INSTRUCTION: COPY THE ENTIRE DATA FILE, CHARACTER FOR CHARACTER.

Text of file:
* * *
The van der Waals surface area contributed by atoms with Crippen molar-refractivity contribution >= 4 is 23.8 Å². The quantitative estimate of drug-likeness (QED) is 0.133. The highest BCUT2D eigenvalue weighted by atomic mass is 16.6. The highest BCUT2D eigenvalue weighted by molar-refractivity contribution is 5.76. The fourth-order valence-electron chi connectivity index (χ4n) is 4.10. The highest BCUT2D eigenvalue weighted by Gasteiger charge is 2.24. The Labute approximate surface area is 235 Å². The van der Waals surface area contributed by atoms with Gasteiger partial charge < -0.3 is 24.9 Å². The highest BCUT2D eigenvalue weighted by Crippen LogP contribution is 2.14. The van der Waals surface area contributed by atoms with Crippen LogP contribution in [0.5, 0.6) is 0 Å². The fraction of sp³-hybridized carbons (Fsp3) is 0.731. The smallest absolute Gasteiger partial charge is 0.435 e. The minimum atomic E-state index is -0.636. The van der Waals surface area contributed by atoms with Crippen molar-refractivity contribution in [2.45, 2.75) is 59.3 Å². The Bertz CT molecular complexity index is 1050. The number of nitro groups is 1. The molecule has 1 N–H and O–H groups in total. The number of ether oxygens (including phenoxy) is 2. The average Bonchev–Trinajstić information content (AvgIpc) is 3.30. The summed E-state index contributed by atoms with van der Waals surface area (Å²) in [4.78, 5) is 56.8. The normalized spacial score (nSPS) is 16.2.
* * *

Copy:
The van der Waals surface area contributed by atoms with Crippen molar-refractivity contribution >= 4 is 23.8 Å². The quantitative estimate of drug-likeness (QED) is 0.133. The highest BCUT2D eigenvalue weighted by atomic mass is 16.6. The highest BCUT2D eigenvalue weighted by molar-refractivity contribution is 5.76. The fourth-order valence-electron chi connectivity index (χ4n) is 4.10. The highest BCUT2D eigenvalue weighted by Gasteiger charge is 2.24. The Labute approximate surface area is 235 Å². The van der Waals surface area contributed by atoms with Gasteiger partial charge < -0.3 is 24.9 Å². The highest BCUT2D eigenvalue weighted by Crippen LogP contribution is 2.14. The van der Waals surface area contributed by atoms with Crippen LogP contribution in [0.5, 0.6) is 0 Å². The fraction of sp³-hybridized carbons (Fsp3) is 0.731. The smallest absolute Gasteiger partial charge is 0.435 e. The minimum atomic E-state index is -0.636. The van der Waals surface area contributed by atoms with Crippen molar-refractivity contribution in [2.45, 2.75) is 59.3 Å². The Bertz CT molecular complexity index is 1050. The number of nitro groups is 1. The molecule has 1 N–H and O–H groups in total. The number of ether oxygens (including phenoxy) is 2. The average Bonchev–Trinajstić information content (AvgIpc) is 3.30. The summed E-state index contributed by atoms with van der Waals surface area (Å²) in [4.78, 5) is 56.8. The normalized spacial score (nSPS) is 16.2.